74 Tasting Notes
Purchased this late summer and now that there is 4 inches on the ground it makes perfect sense to imbibe. This is my first foray into Jin Jun Mei. The funny thing is I bought a whole mess of tea without knowing much about them except the price and descriptions from the sellers websites. I knew I liked flavorful oolongs and reds but no finesse in my choices. So it was with this tea, buy first research second. Then comes the big day, will I be disappointed, is this just another tea look-a-like, how can I be so impulsive? Spent an hour googling all things Jin Jun Mei yesterday, and this offering from Yunnan Sourcing seems to be their medium grade offering. I’m surprised I didn’t buy the premium because if it costs more, surely it will taste better (as in a good bottle of wine…….not!).
Dry leaves are all uniform, small golden black threads with an inviting bouquet, saying brew me you will not be dissatisfied. Used a 150 teapot with 3.5 grams tea, quick rinse off the boil and then the first steep for 5 seconds.
OK now I can understand the bigger picture. I suffer from tea anxiety. I want every cup to be better than my last. I go willy-nilly on buying binges and hate to be unfulfilled. Thank goodness I bought the middle road Jin Jun Mei. The flavor was great, caramel, malty stout, and dried cherry sweetness. The liquor is of good body and carries the same fragrance if not more pronounced than the dried leaves. It steeped out to 7 brews and never really lost that much of its flavor or aroma.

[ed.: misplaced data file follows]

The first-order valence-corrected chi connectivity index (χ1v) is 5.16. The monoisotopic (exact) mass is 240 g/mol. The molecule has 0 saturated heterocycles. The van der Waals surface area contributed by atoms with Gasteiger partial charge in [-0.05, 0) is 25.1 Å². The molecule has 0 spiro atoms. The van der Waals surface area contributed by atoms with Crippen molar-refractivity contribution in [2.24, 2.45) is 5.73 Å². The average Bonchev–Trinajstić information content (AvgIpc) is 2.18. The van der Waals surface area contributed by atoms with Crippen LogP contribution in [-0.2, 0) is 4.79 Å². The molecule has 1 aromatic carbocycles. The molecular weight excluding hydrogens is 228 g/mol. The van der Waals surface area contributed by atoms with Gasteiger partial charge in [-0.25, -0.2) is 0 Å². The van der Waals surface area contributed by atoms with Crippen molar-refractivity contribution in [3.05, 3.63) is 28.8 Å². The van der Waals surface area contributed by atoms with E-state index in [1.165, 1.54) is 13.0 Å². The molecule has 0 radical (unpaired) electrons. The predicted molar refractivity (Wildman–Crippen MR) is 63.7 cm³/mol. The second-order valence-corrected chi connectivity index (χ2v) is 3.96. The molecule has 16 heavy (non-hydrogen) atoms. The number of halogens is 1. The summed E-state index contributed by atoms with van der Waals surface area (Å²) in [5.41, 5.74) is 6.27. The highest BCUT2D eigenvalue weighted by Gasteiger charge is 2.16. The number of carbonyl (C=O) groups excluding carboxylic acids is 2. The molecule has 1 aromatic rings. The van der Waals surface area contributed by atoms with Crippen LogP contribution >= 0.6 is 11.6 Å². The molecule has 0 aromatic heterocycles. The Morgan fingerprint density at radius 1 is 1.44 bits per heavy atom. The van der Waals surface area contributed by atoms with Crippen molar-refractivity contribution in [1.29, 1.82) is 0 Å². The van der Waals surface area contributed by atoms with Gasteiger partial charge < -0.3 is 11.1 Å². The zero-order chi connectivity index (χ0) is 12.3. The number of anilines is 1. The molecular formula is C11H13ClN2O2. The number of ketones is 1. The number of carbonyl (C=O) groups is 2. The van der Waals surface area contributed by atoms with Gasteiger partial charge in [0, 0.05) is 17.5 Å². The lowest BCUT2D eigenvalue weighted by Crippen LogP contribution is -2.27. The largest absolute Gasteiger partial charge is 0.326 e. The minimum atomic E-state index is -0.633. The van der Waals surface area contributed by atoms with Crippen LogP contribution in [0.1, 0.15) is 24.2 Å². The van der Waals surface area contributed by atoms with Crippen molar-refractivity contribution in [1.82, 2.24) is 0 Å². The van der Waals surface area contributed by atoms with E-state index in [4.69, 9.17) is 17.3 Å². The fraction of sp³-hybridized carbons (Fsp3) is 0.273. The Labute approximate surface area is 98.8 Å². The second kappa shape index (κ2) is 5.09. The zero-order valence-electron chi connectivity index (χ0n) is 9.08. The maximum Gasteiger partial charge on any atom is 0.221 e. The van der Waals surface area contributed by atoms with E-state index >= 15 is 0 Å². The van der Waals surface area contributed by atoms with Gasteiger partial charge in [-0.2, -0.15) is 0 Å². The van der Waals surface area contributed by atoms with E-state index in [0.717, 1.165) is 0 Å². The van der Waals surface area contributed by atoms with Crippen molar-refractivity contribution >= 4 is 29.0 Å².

Now I know why people seek out that special Jin Jun Mei to call their own. The tea is certainly worthy. In league with Qing Pin from Yezi tea. Alas I have wiggle room to try Yunnan Sourcing’s Premium grade next year in my search for the penultimate JJM.
Nice story about this tea,it goes without saying that the subjugated are indeed very resourceful in keeping traditions alive. I used 3 pagodas (4 grams)in a 200ml glass fair cup. I rinsed with water off the boil, and steeped for about 40 seconds until all the pagodas unfurled and released their liquor. The aromas are muted and soft,reminding of croissants baking. The flavors are equally as muted with the honey and caramel presence of usual black teas. There is a hint of bitterness on the aftertaste but not enough to discourage another three steeps to finish the pagodas offering. I wanted to like this tea more because of its provenance but it falls a little short in performance.
New territory, white tea…….oooh. Brewed according to Yezi’s directions. Soft, gentle leaves which remind me of a birds nest in my cha he. Used 5g in 250 glass pot, steeped for 1 min. The leaves are now fuller but just as soft and fluffy as they were dry. The aroma to be was of a honey biscuit topped with geranium sugar. The flavor soft almost imperceptible, a slight hay flavor leading to a sweetness on the finish. Glad I chose this for later in the day, as my roasted TGY had started to fade and this brought out a contemplative tasting which I’ll need to repeat to get all the answers I think this tea is trying to convey.
Wish I had read SANSNIPPLE’s note before trying this tea. It is indeed a bit unruly with its tackiness and pungency. But I put mine away in the cupboard as well and it did mellow some in the drying.